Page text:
Bristol shadows recorded and played back for art award
People walking through Bristol will have their shadows recorded and played back for others to interact with as part of a new public art installation.
Technology fitted into street lights will capture people as they walk underneath then play back an image of the person for other passers-by to see.
The commission, called Shadowing, by Jonathan Chomko and Matthew Rosier, has won the Playable City Award which aims to use technology to connect people.
It will run for six weeks.
It is all about "surprise" said designers Mr Chomko and Mr Rosier, who are both based in Italy.
"Our goal is to create unexpected interactions between people who share an urban environment."
The precise location of the installations is being kept secret so people can discover them for themselves, but all are in pedestrianised areas.
A map pointing to general areas where they can be found will be published on the website for the Watershed, which is behind the Playable City Award.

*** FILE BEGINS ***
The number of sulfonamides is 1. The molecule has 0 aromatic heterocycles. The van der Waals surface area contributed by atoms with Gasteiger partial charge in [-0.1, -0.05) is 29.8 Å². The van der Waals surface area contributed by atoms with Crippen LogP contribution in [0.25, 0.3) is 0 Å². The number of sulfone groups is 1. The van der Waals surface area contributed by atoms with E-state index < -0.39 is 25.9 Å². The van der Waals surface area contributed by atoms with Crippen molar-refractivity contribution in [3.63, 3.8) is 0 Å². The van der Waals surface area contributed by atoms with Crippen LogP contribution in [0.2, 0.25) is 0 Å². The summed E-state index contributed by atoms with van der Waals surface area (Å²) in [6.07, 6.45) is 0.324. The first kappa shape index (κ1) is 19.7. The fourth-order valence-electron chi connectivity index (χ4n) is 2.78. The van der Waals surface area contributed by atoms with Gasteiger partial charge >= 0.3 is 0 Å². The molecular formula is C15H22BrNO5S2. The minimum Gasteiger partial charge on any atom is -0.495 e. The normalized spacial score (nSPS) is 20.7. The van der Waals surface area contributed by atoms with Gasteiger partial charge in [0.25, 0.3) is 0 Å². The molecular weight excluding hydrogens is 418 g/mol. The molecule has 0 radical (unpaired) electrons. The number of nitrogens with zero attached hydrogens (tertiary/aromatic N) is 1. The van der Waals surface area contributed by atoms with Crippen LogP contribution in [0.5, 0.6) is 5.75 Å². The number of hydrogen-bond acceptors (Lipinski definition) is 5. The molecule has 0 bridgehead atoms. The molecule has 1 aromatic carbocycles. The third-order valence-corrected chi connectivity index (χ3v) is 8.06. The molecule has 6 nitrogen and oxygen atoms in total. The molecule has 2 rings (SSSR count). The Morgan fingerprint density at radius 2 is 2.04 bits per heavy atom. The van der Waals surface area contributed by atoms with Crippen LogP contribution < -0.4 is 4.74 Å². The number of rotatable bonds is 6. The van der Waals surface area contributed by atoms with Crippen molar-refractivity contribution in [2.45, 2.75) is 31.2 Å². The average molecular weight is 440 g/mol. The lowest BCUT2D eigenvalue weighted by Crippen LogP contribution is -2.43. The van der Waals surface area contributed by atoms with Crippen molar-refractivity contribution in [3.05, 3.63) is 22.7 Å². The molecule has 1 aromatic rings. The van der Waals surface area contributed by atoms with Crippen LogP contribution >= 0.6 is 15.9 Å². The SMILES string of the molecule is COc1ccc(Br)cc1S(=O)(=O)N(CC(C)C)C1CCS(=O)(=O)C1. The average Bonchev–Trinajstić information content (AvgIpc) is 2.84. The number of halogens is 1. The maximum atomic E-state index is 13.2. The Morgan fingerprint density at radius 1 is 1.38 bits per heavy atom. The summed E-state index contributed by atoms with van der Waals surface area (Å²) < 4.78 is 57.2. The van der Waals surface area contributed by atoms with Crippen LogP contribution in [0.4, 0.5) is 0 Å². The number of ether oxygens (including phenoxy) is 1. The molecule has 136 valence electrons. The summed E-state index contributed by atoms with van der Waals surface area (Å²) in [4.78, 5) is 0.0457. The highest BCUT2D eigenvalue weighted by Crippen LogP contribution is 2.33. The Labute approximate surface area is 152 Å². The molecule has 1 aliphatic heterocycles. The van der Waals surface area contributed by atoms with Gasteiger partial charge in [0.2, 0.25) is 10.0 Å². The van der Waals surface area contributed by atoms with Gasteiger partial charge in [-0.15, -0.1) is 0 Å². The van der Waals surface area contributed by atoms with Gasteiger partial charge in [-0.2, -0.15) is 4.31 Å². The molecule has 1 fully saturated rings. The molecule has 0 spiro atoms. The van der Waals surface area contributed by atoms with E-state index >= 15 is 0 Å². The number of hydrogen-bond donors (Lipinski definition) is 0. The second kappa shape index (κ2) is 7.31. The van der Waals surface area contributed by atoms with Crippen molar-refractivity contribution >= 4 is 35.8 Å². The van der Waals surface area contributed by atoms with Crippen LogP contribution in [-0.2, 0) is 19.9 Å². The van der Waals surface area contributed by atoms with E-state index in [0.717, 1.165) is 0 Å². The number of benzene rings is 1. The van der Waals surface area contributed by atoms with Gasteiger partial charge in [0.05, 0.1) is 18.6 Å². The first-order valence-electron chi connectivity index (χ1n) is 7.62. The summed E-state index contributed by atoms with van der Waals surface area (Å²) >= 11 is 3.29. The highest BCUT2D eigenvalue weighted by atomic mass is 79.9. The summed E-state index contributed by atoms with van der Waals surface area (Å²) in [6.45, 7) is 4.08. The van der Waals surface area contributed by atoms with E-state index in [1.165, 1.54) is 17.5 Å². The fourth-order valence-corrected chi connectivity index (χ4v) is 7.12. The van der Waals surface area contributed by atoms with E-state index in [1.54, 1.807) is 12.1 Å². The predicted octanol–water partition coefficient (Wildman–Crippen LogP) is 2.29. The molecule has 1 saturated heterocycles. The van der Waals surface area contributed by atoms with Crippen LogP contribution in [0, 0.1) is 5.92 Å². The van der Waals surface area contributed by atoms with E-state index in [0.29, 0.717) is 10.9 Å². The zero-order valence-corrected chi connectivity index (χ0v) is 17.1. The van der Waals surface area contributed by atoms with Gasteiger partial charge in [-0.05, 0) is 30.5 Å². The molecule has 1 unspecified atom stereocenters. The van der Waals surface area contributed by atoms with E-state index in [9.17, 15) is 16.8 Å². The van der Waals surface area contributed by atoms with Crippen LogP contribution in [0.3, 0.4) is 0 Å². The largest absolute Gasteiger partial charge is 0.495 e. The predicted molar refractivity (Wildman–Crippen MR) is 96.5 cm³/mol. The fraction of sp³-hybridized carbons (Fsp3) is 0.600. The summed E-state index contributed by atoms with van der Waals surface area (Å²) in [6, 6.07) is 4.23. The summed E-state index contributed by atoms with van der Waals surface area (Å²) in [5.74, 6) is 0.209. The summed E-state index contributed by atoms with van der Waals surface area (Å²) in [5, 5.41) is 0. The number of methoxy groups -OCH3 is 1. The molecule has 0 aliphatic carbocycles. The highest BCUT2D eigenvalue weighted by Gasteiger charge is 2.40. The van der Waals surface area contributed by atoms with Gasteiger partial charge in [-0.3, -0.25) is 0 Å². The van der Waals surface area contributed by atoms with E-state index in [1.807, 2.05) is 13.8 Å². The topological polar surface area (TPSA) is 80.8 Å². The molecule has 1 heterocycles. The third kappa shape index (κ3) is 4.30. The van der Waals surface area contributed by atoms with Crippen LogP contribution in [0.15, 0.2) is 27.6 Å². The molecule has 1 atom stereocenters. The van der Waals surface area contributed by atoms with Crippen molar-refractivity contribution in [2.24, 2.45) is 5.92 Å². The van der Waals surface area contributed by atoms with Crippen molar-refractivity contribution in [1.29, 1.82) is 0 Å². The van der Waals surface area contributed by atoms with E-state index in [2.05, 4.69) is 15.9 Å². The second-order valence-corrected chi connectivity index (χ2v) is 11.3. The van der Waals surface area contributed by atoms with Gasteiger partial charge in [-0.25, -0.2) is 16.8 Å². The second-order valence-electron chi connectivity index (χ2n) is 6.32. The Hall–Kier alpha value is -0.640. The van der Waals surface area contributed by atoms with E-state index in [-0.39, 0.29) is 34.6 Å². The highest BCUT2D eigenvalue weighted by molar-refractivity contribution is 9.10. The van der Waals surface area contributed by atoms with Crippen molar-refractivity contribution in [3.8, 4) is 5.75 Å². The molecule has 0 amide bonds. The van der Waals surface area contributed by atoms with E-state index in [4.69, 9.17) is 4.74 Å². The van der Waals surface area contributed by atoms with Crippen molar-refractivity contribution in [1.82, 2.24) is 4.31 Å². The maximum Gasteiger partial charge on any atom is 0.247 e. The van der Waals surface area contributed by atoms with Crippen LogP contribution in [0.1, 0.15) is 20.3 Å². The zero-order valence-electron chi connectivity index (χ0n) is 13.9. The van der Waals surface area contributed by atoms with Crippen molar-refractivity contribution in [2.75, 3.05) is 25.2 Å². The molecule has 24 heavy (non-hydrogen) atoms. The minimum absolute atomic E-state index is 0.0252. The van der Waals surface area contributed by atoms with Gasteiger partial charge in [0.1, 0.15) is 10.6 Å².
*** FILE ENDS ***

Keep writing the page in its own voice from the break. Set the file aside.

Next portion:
Each installation can make a maximum of 14 recordings before the shadows are overwritten.
If nobody passes by for a time, the street light goes into a "dream state" which triggers the installation to play a history of shadows for people to watch.
"I'm excited to see what people do when no-one is watching," Mr Chomko said.
"If you walk home the same way each evening, I want to see how you communicate with the shadows over time."
Mr Rosier said the pair hoped to create "a momentary awareness of other Bristolians who share that same space".
After the Bristol launch at the Making the City Playable Conference, Shadowing will be taken on tour internationally.
Watershed's first Playable City commission last year was Hello Lamp Post.
That project enabled people to "talk" to the city's street furniture by sending text messages which would elicit a response from lampposts, postboxes, bollards, manholes, or telegraph poles.